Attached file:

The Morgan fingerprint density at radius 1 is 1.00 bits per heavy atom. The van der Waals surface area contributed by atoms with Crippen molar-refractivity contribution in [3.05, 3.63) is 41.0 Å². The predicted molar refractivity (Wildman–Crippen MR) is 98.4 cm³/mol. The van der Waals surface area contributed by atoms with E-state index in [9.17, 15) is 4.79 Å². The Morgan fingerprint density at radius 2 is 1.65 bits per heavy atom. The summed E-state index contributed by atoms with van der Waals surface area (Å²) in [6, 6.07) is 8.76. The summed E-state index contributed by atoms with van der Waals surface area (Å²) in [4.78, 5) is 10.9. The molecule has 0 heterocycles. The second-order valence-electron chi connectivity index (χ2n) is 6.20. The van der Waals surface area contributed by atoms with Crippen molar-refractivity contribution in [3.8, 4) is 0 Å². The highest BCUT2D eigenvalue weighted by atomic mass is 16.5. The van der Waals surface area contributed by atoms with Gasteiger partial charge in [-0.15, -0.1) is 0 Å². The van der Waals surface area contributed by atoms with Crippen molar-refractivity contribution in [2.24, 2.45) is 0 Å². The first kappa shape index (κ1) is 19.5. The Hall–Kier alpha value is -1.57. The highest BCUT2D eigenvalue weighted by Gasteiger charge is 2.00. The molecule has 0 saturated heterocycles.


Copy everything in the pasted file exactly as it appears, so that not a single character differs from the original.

The Morgan fingerprint density at radius 1 is 1.00 bits per heavy atom. The van der Waals surface area contributed by atoms with Crippen molar-refractivity contribution in [3.05, 3.63) is 41.0 Å². The predicted molar refractivity (Wildman–Crippen MR) is 98.4 cm³/mol. The van der Waals surface area contributed by atoms with E-state index in [9.17, 15) is 4.79 Å². The Morgan fingerprint density at radius 2 is 1.65 bits per heavy atom. The summed E-state index contributed by atoms with van der Waals surface area (Å²) in [6, 6.07) is 8.76. The summed E-state index contributed by atoms with van der Waals surface area (Å²) in [4.78, 5) is 10.9. The molecule has 0 heterocycles. The second-order valence-electron chi connectivity index (χ2n) is 6.20. The van der Waals surface area contributed by atoms with Crippen molar-refractivity contribution in [3.8, 4) is 0 Å². The highest BCUT2D eigenvalue weighted by atomic mass is 16.5. The van der Waals surface area contributed by atoms with Gasteiger partial charge in [-0.15, -0.1) is 0 Å². The van der Waals surface area contributed by atoms with Crippen molar-refractivity contribution in [2.24, 2.45) is 0 Å². The first kappa shape index (κ1) is 19.5. The Hall–Kier alpha value is -1.57. The highest BCUT2D eigenvalue weighted by Gasteiger charge is 2.00. The molecule has 0 saturated heterocycles.